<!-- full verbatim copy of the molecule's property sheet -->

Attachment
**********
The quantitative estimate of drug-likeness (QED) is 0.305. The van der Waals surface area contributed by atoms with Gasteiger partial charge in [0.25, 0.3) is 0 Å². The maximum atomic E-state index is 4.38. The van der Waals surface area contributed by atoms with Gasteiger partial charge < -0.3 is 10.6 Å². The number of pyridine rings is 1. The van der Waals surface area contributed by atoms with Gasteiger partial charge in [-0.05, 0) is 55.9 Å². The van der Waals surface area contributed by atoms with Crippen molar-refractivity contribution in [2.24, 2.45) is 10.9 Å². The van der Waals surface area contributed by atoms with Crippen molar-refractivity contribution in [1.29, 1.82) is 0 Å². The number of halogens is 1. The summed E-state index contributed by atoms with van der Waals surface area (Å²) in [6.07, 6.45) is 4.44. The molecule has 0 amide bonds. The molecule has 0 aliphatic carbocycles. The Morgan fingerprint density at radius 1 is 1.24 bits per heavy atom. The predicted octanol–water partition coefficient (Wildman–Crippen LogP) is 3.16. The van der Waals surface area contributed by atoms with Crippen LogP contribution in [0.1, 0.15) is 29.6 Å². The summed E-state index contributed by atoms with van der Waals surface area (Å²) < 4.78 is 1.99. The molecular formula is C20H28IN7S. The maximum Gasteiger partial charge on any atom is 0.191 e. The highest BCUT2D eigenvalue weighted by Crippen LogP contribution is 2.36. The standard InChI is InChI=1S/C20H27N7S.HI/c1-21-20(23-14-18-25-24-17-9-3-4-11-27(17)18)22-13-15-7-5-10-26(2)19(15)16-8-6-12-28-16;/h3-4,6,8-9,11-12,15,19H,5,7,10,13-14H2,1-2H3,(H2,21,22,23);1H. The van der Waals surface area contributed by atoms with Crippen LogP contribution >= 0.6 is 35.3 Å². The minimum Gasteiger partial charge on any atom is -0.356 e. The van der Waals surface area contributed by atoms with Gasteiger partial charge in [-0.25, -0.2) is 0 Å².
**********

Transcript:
The quantitative estimate of drug-likeness (QED) is 0.305. The van der Waals surface area contributed by atoms with Gasteiger partial charge in [0.25, 0.3) is 0 Å². The maximum atomic E-state index is 4.38. The van der Waals surface area contributed by atoms with Gasteiger partial charge < -0.3 is 10.6 Å². The number of pyridine rings is 1. The van der Waals surface area contributed by atoms with Gasteiger partial charge in [-0.05, 0) is 55.9 Å². The van der Waals surface area contributed by atoms with Crippen molar-refractivity contribution in [2.24, 2.45) is 10.9 Å². The van der Waals surface area contributed by atoms with Crippen molar-refractivity contribution in [1.29, 1.82) is 0 Å². The number of halogens is 1. The summed E-state index contributed by atoms with van der Waals surface area (Å²) in [6.07, 6.45) is 4.44. The molecule has 0 amide bonds. The molecule has 0 aliphatic carbocycles. The Morgan fingerprint density at radius 1 is 1.24 bits per heavy atom. The predicted octanol–water partition coefficient (Wildman–Crippen LogP) is 3.16. The van der Waals surface area contributed by atoms with Crippen LogP contribution in [0.1, 0.15) is 29.6 Å². The summed E-state index contributed by atoms with van der Waals surface area (Å²) < 4.78 is 1.99. The molecular formula is C20H28IN7S. The maximum Gasteiger partial charge on any atom is 0.191 e. The highest BCUT2D eigenvalue weighted by Crippen LogP contribution is 2.36. The standard InChI is InChI=1S/C20H27N7S.HI/c1-21-20(23-14-18-25-24-17-9-3-4-11-27(17)18)22-13-15-7-5-10-26(2)19(15)16-8-6-12-28-16;/h3-4,6,8-9,11-12,15,19H,5,7,10,13-14H2,1-2H3,(H2,21,22,23);1H. The van der Waals surface area contributed by atoms with Crippen LogP contribution >= 0.6 is 35.3 Å². The minimum Gasteiger partial charge on any atom is -0.356 e. The van der Waals surface area contributed by atoms with Gasteiger partial charge in [-0.25, -0.2) is 0 Å².